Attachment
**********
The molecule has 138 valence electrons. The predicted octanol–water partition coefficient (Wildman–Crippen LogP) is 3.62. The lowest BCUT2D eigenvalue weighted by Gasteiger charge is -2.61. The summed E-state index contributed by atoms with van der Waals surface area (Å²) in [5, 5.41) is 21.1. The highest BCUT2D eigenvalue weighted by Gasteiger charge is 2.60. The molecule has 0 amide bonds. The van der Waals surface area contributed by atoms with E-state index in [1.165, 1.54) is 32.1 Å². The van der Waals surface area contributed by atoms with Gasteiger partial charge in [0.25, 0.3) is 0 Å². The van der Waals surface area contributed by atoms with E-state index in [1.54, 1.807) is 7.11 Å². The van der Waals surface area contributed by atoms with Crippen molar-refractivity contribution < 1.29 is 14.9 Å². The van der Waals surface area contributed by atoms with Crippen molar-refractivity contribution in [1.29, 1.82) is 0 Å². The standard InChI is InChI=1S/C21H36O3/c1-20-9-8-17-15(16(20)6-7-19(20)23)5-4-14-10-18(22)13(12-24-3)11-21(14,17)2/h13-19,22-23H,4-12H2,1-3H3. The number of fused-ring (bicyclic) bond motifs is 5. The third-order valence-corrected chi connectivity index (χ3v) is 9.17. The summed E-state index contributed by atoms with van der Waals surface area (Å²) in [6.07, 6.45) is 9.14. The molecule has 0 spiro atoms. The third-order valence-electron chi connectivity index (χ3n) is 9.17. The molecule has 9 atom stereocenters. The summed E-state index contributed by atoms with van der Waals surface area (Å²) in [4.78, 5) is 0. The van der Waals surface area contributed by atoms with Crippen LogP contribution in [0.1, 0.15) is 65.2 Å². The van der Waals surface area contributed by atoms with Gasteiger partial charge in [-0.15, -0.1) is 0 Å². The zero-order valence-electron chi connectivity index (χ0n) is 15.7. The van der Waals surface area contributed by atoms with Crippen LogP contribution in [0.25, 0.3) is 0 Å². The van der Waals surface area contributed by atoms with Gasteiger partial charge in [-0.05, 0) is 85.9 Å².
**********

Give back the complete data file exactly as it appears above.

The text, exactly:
The molecule has 138 valence electrons. The predicted octanol–water partition coefficient (Wildman–Crippen LogP) is 3.62. The lowest BCUT2D eigenvalue weighted by Gasteiger charge is -2.61. The summed E-state index contributed by atoms with van der Waals surface area (Å²) in [5, 5.41) is 21.1. The highest BCUT2D eigenvalue weighted by Gasteiger charge is 2.60. The molecule has 0 amide bonds. The van der Waals surface area contributed by atoms with E-state index in [1.165, 1.54) is 32.1 Å². The van der Waals surface area contributed by atoms with Gasteiger partial charge in [0.25, 0.3) is 0 Å². The van der Waals surface area contributed by atoms with E-state index in [1.54, 1.807) is 7.11 Å². The van der Waals surface area contributed by atoms with Crippen molar-refractivity contribution < 1.29 is 14.9 Å². The van der Waals surface area contributed by atoms with Crippen molar-refractivity contribution in [1.29, 1.82) is 0 Å². The standard InChI is InChI=1S/C21H36O3/c1-20-9-8-17-15(16(20)6-7-19(20)23)5-4-14-10-18(22)13(12-24-3)11-21(14,17)2/h13-19,22-23H,4-12H2,1-3H3. The number of fused-ring (bicyclic) bond motifs is 5. The third-order valence-corrected chi connectivity index (χ3v) is 9.17. The summed E-state index contributed by atoms with van der Waals surface area (Å²) in [6.07, 6.45) is 9.14. The molecule has 0 spiro atoms. The third-order valence-electron chi connectivity index (χ3n) is 9.17. The molecule has 9 atom stereocenters. The summed E-state index contributed by atoms with van der Waals surface area (Å²) in [4.78, 5) is 0. The van der Waals surface area contributed by atoms with Crippen LogP contribution in [0.1, 0.15) is 65.2 Å². The van der Waals surface area contributed by atoms with Gasteiger partial charge in [-0.15, -0.1) is 0 Å². The zero-order valence-electron chi connectivity index (χ0n) is 15.7. The van der Waals surface area contributed by atoms with Crippen LogP contribution in [0.25, 0.3) is 0 Å². The van der Waals surface area contributed by atoms with Gasteiger partial charge in [-0.05, 0) is 85.9 Å².